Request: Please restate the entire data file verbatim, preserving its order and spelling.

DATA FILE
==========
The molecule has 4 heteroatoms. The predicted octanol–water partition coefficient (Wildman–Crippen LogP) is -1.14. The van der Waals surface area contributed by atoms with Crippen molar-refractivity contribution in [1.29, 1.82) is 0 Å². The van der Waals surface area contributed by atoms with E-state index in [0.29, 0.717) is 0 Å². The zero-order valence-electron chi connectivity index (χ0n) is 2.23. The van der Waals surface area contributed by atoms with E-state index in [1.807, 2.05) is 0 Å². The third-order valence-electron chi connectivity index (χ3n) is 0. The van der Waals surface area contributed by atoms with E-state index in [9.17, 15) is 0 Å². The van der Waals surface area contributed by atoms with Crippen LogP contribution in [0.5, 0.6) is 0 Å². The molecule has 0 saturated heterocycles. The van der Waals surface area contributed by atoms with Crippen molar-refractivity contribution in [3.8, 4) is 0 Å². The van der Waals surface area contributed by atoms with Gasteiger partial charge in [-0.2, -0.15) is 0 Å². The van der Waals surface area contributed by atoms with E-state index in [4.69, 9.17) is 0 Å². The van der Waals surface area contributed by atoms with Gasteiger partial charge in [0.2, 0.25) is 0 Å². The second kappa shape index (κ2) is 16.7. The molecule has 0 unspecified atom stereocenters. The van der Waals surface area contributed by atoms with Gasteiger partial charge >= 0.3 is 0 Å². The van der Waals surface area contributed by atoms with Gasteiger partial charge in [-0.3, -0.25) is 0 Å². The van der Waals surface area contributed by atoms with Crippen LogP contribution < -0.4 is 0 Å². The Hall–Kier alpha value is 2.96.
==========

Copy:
The molecule has 4 heteroatoms. The predicted octanol–water partition coefficient (Wildman–Crippen LogP) is -1.14. The van der Waals surface area contributed by atoms with Crippen molar-refractivity contribution in [1.29, 1.82) is 0 Å². The van der Waals surface area contributed by atoms with E-state index in [0.29, 0.717) is 0 Å². The zero-order valence-electron chi connectivity index (χ0n) is 2.23. The van der Waals surface area contributed by atoms with E-state index in [1.807, 2.05) is 0 Å². The third-order valence-electron chi connectivity index (χ3n) is 0. The van der Waals surface area contributed by atoms with E-state index in [9.17, 15) is 0 Å². The van der Waals surface area contributed by atoms with Crippen LogP contribution in [0.5, 0.6) is 0 Å². The molecule has 0 saturated heterocycles. The van der Waals surface area contributed by atoms with Crippen molar-refractivity contribution in [3.8, 4) is 0 Å². The van der Waals surface area contributed by atoms with Gasteiger partial charge in [-0.2, -0.15) is 0 Å². The van der Waals surface area contributed by atoms with E-state index in [4.69, 9.17) is 0 Å². The van der Waals surface area contributed by atoms with Gasteiger partial charge in [0.2, 0.25) is 0 Å². The second kappa shape index (κ2) is 16.7. The molecule has 0 unspecified atom stereocenters. The van der Waals surface area contributed by atoms with Gasteiger partial charge >= 0.3 is 0 Å². The van der Waals surface area contributed by atoms with Gasteiger partial charge in [-0.3, -0.25) is 0 Å². The van der Waals surface area contributed by atoms with Crippen LogP contribution < -0.4 is 0 Å². The Hall–Kier alpha value is 2.96.